PEI BioAlliance Human Resources Strategy recently launched
submitted by Vivian Beer, Manager HR Strategy, PEI BioAlliance
PEI BioAlliance recently unveiled a new HR strategy for the province’s bioscience sector. HR Strategy 2025: Breaking Barriers – Driving Growth is the fourth HR Strategy in the history of the PEI bioscience cluster.
The strategy focuses on actions to enhance recruitment and retention success, provide HR support to companies, address the talent gap through skills and training development, and increase public awareness and understanding of bioscience career paths.
The PEI bioscience business community and its partners have collaborated to grow strong, sustainable organizations that are offering rewarding careers on Prince Edward Island.
The strategy is built on 17 years of experience and well-tracked key metrics which allows us to look back and see all that we have accomplished, the strong sector growth, and the opportunities we must capture to keep building a robust community of talent that can match and enable future growth.
It has been just over five years since the launch of our last strategy. It feels like an era ago – in terms of the pandemic and all the changes that have emerged from that, but also, the substantial growth and achievements that the companies, organizations, our collaborators, and the PEI BioAlliance are leading.
It was the foresight of our bioscience community founders in 2005 that has placed us in a much stronger position today. They made talent a priority from day one. There are bioscience communities in this country that are only making it a priority today. Just think: PEI is 17 years ahead of the rest of the country. And we haven’t stopped looking ahead and taking action. This is the advantage of being small and nimble. This is what it’s like when a community pulls in the same direction. This is what it feels like to break barriers and drive growth.
Each one of us has played a part in driving that growth and we can’t let up. The race for talent is in full swing. We are not just competing with businesses down the street, we compete nationally and internationally. We also can’t expect to pick talent off the shelf. We have to provide opportunities for talent to grow. And PEI is good at growing things!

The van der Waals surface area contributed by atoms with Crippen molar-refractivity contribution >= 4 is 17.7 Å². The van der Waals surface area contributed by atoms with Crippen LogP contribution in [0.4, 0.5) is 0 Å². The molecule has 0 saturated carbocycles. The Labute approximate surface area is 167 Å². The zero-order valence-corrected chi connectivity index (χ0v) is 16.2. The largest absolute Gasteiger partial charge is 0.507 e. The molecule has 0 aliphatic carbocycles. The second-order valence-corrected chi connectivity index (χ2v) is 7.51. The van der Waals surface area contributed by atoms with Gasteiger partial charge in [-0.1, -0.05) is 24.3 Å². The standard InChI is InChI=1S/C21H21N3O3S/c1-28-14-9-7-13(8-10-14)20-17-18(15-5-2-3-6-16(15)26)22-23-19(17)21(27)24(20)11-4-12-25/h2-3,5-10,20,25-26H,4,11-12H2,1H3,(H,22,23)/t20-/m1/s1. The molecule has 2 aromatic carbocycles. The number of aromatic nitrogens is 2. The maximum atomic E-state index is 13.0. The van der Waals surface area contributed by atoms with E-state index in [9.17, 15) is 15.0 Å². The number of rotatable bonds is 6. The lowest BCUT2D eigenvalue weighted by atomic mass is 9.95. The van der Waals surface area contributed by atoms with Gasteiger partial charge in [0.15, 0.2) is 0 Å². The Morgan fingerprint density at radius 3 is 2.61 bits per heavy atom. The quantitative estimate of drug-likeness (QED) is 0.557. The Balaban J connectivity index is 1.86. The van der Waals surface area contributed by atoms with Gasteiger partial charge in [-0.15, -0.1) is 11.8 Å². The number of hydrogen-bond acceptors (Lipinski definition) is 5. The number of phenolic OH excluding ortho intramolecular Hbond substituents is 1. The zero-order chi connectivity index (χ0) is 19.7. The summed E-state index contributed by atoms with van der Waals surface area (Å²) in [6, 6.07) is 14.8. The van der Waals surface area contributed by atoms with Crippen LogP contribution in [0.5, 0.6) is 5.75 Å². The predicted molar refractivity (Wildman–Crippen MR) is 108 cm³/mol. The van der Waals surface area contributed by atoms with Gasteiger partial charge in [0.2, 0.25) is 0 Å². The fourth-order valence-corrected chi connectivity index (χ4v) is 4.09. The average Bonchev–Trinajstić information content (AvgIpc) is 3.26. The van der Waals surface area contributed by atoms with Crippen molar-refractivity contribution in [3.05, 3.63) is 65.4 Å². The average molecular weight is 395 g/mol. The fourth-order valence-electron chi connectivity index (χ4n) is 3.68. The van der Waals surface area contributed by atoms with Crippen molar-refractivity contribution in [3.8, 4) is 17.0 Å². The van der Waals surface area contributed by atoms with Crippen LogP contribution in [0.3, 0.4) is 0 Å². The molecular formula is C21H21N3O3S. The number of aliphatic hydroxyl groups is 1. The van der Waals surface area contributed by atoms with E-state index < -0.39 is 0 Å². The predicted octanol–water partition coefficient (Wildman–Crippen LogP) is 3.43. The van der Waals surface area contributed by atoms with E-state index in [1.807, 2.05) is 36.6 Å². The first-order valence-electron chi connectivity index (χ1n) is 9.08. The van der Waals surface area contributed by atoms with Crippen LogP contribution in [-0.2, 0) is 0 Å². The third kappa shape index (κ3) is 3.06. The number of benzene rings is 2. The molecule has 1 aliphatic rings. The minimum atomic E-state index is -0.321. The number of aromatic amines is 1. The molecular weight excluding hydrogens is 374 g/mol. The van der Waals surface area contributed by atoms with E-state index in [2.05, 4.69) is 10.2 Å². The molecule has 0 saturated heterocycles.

The pandemic shone a light on the workplace and exposed cracks. Restrictions put pressure on people, families, organizations and communities and it caused people to reevaluate their priorities.
Allowance for virtual work gave people the opportunity to make decisions about where they wanted to live and work like never before. Atlantic Canada came out strong, but the situation is presenting us with new challenges. The advantages that we once relished like available housing at a good price, a lower cost of living…those are disappearing. If we lose that part of our competitive edge, what do we have left to compete on? How are we going to attract and retain talent?
This is the world in which we are launching our latest HR strategy. A strategy should be a living, breathing document. It should set a direction with key priorities, but it must offer a mechanism to bring in new information and new ideas to challenge us, to make sure we are still getting it right one year from now, three years from now.
In setting our own path, we can influence change and capture opportunities, but it comes with risk. We don’t have a choice. We have to be out front, acting with a belief in ourselves that we never before thought was possible.
We all have a stake in making this strategy work.
Let’s focus first on achievements, the impact and result of partnerships:
- People were advised to connect with me to find out about bioscience jobs.
- Job seekers were encouraged to apply for jobs.
- Employers invested in leadership, work culture, salary and benefits, and offered training to build an organization to attract good talent and keep people.
- Post-secondary education and training helped to educate or upskill people so they could find their first job in bioscience.
- There was help to access funding.
- Some hosted or sponsored a summer camp to ignite a child’s interest in science.
- Startup company mentorship was arranged.
- Financing and building infrastructure to help companies grow was implemented.
- People went out of their way to help a newcomer to PEI feel at home here.
- Stories were told about the people working in bioscience.